Ae/AM/ME 215
Dynamic Behavior of Materials
9 units (306)

second term
Prerequisites: ACM 100 abc or AM 125 abc; Ae/AM/CE/ME 102 abc.
Fundamentals of theory of wave propagation; plane waves, wave guides, dispersion relations; dynamic plasticity, adiabatic shear banding; dynamic fracture; shock waves, equation of state.
Instructor:
Clifton
CE/Ge/ME 222
Earthquake Source Processes, Debris Flows, and Soil Liquefaction: Physicsbased Modeling of Failure in Granular Media
6 units (204)

third term
A seminarstyle course focusing on granular dynamics and instabilities as they relate to geophysical hazards such as fault mechanics, debris flows, and liquefaction. The course will consist of studentled presentations of active research at Caltech and discussions of recent literature. Not offered 20132014.
Ae/AM/ME 223
Plasticity
9 units (306)

first term
Prerequisites: Ae/AM/CE/ME 102 abc or instructor's permission.
Theory of dislocations in crystalline media. Characteristics of dislocations and their influence on the mechanical behavior in various crystal structures. Application of dislocation theory to single and polycrystal plasticity. Theory of the inelastic behavior of materials with negligible time effects. Experimental background for metals and fundamental postulates for plastic stressstrain relations. Variational principles for incremental elasticplastic problems, uniqueness. Upper and lower bound theorems of limit analysis and shakedown. Slip line theory and applications. Additional topics may include soils, creep and ratesensitive effects in metals, the thermodynamics of plastic deformation, and experimental methods in plasticity. Not offered 201314.
Ae/AM/ME 225
Special Topics in Solid Mechanics
Units to be arranged

first, second, third terms
Subject matter changes depending upon staff and student interest.
Ae/ACM/ME 232 abc
Computational Fluid Dynamics
9 units (306)

first, second, third terms
Prerequisites: Ae/APh/CE/ME 101 abc or equivalent; ACM 100 abc or equivalent.
Development and analysis of algorithms used in the solution of fluid mechanics problems. Numerical analysis of discretization schemes for partial differential equations including interpolation, integration, spatial discretization, systems of ordinary differential equations; stability, accuracy, aliasing, Gibbs and Runge phenomena, numerical dissipation and dispersion; boundary conditions. Survey of finite difference, finite element, finite volume and spectral approximations for the numerical solution of the incompressible and compressible Euler and NavierStokes equations, including shockcapturing methods. Not offered 201314.
Ae/CDS/ME 251 ab
Closed Loop Flow Control
9 units

(306 a, 161 b)
Prerequisites: ACM 100abc, Ae/APh/CE/ME 101abc or equivalent.
This course seeks to introduce students to recent developments in theoretical and practical aspects of applying control to flow phenomena and fluid systems. Lecture topics in the second term drawn from: the objectives of flow control; a review of relevant concepts from classical and modern control theory; highfidelity and reducedorder modeling; principles and design of actuators and sensors. Third term: laboratory work in open and closedloop control of boundary layers, turbulence, aerodynamic forces, bluff body drag, combustion oscillations and flowacoustic oscillations. Not offered 201314.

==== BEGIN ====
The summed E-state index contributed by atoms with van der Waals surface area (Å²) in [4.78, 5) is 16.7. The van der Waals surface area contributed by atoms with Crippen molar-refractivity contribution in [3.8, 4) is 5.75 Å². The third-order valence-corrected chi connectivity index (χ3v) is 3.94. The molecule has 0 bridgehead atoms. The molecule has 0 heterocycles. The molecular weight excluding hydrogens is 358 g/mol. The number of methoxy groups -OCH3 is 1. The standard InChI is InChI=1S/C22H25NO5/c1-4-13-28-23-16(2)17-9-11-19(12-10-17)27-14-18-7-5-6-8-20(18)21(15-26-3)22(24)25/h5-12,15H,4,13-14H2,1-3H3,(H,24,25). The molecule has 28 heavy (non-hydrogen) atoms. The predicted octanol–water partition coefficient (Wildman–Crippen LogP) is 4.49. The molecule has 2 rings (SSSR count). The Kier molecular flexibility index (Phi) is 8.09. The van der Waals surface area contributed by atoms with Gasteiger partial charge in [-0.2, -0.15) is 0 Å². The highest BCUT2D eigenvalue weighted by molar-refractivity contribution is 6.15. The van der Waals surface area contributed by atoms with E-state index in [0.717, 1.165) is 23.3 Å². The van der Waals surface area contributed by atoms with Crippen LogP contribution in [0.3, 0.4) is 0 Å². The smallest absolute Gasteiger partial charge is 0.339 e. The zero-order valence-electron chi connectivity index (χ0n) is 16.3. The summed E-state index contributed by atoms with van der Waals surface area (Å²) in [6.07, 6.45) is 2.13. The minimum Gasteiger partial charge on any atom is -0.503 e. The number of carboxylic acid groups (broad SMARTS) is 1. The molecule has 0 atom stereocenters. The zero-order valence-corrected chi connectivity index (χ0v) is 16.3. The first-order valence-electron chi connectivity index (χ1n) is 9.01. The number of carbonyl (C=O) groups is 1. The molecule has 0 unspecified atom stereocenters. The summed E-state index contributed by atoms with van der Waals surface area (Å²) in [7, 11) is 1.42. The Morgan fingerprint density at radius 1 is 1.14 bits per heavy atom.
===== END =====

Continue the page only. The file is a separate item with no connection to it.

ME/MS 260 ab
Micromechanics
12 units (309)

second, third terms
Prerequisites: ACM 95/100 or equivalent, and Ae/AM/CE/ME 102 abc or Ae 160 abc or instructor's permission.
The course gives a broad overview of micromechanics, emphasizing the microstructure of materials, its connection to molecular structure, and its consequences on macroscopic properties. Topics include phase transformations in crystalline solids, including martensitic, ferroelectric, and diffusional phase transformations, twinning and domain patterns, active materials; effective properties of composites and polycrystals, linear and nonlinear homogenization; defects, including dislocations, surface steps, and domain walls; thin films, asymptotic methods, morphological instabilities, selforganization; selected applications to microactuation, thinfilm processing, composite materials, mechanical properties, and materials design. Open to undergraduates with instructor's permission.
Instructor:
Bhattacharya
ME/Ge/Ae 266 ab
Dynamic Fracture and Frictional Faulting
9 units (306)

second term
Prerequisites: Ae/AM/CE/ME 102 abc or Ae/Ge/ME 160 ab or instructor's permission.
Introduction to elastodynamics and waves in solids. Dynamic fracture theory, energy concepts, cohesive zone models. Friction laws, nucleation of frictional instabilities, dynamic rupture of frictional interfaces. Radiation from moving cracks. Thermal effects during dynamic fracture and faulting. Crack branching and faulting along nonplanar interfaces. Related dynamic phenomena, such as adiabatic shear localization. Applications to engineering phenomena and physics and mechanics of earthquakes. Not offered 201314.
ME 300
Research in Mechanical Engineering
Hours and units by arrangement
Research in the field of mechanical engineering. By arrangement with members of the faculty, properly qualified graduate students are directed in research.
Published Date:
July 28, 2022